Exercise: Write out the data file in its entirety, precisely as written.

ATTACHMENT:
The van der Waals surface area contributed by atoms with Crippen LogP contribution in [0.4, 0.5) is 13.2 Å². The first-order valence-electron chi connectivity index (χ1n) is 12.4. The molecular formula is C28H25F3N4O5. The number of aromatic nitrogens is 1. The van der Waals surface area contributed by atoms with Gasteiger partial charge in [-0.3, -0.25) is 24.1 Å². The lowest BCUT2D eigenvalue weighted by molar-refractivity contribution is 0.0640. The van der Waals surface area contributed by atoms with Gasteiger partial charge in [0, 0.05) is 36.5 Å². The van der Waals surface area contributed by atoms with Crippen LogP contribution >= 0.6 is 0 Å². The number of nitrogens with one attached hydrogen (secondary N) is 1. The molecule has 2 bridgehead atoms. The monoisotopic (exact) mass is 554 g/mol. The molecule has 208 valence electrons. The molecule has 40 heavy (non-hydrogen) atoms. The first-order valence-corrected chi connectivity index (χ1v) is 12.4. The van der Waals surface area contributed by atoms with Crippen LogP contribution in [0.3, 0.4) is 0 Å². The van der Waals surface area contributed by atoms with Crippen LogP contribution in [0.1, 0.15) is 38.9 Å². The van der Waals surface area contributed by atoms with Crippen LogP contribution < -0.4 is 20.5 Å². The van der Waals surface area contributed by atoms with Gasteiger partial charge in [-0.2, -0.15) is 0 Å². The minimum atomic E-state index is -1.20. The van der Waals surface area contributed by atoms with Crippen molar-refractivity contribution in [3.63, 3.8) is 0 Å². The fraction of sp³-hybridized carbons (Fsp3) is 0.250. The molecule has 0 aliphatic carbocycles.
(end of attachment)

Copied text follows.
The van der Waals surface area contributed by atoms with Crippen LogP contribution in [0.4, 0.5) is 13.2 Å². The first-order valence-electron chi connectivity index (χ1n) is 12.4. The molecular formula is C28H25F3N4O5. The number of aromatic nitrogens is 1. The van der Waals surface area contributed by atoms with Gasteiger partial charge in [-0.3, -0.25) is 24.1 Å². The lowest BCUT2D eigenvalue weighted by molar-refractivity contribution is 0.0640. The van der Waals surface area contributed by atoms with Gasteiger partial charge in [0, 0.05) is 36.5 Å². The van der Waals surface area contributed by atoms with Crippen LogP contribution >= 0.6 is 0 Å². The number of nitrogens with one attached hydrogen (secondary N) is 1. The molecule has 2 bridgehead atoms. The monoisotopic (exact) mass is 554 g/mol. The molecule has 208 valence electrons. The molecule has 40 heavy (non-hydrogen) atoms. The first-order valence-corrected chi connectivity index (χ1v) is 12.4. The van der Waals surface area contributed by atoms with Crippen LogP contribution in [0.3, 0.4) is 0 Å². The van der Waals surface area contributed by atoms with Crippen LogP contribution in [0.1, 0.15) is 38.9 Å². The van der Waals surface area contributed by atoms with Crippen LogP contribution < -0.4 is 20.5 Å². The van der Waals surface area contributed by atoms with Gasteiger partial charge in [-0.2, -0.15) is 0 Å². The minimum atomic E-state index is -1.20. The van der Waals surface area contributed by atoms with Crippen molar-refractivity contribution in [3.63, 3.8) is 0 Å². The fraction of sp³-hybridized carbons (Fsp3) is 0.250. The molecule has 0 aliphatic carbocycles.